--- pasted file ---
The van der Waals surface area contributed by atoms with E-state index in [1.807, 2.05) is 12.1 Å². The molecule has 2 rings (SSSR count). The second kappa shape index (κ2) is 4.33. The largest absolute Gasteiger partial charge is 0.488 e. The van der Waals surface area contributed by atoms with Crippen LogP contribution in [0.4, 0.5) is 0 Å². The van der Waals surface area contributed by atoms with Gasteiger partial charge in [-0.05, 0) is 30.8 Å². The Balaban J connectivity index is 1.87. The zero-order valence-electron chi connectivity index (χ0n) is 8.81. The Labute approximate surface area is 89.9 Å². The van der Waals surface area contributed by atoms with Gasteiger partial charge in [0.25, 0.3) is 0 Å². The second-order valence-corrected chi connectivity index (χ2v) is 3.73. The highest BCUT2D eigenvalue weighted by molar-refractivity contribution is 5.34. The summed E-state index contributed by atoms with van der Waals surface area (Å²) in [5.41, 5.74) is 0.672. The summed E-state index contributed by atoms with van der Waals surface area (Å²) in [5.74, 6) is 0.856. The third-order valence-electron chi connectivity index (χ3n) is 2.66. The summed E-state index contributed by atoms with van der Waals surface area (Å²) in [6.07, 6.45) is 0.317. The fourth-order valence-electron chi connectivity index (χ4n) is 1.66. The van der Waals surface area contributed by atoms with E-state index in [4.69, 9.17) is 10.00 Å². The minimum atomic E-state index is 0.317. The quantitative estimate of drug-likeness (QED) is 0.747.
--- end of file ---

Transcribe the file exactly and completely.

The van der Waals surface area contributed by atoms with E-state index in [1.807, 2.05) is 12.1 Å². The molecule has 2 rings (SSSR count). The second kappa shape index (κ2) is 4.33. The largest absolute Gasteiger partial charge is 0.488 e. The van der Waals surface area contributed by atoms with Crippen LogP contribution in [0.4, 0.5) is 0 Å². The van der Waals surface area contributed by atoms with Gasteiger partial charge in [-0.05, 0) is 30.8 Å². The Balaban J connectivity index is 1.87. The zero-order valence-electron chi connectivity index (χ0n) is 8.81. The Labute approximate surface area is 89.9 Å². The van der Waals surface area contributed by atoms with Gasteiger partial charge in [0.25, 0.3) is 0 Å². The second-order valence-corrected chi connectivity index (χ2v) is 3.73. The highest BCUT2D eigenvalue weighted by molar-refractivity contribution is 5.34. The summed E-state index contributed by atoms with van der Waals surface area (Å²) in [5.41, 5.74) is 0.672. The summed E-state index contributed by atoms with van der Waals surface area (Å²) in [5.74, 6) is 0.856. The third-order valence-electron chi connectivity index (χ3n) is 2.66. The summed E-state index contributed by atoms with van der Waals surface area (Å²) in [6.07, 6.45) is 0.317. The fourth-order valence-electron chi connectivity index (χ4n) is 1.66. The van der Waals surface area contributed by atoms with E-state index in [4.69, 9.17) is 10.00 Å². The minimum atomic E-state index is 0.317. The quantitative estimate of drug-likeness (QED) is 0.747.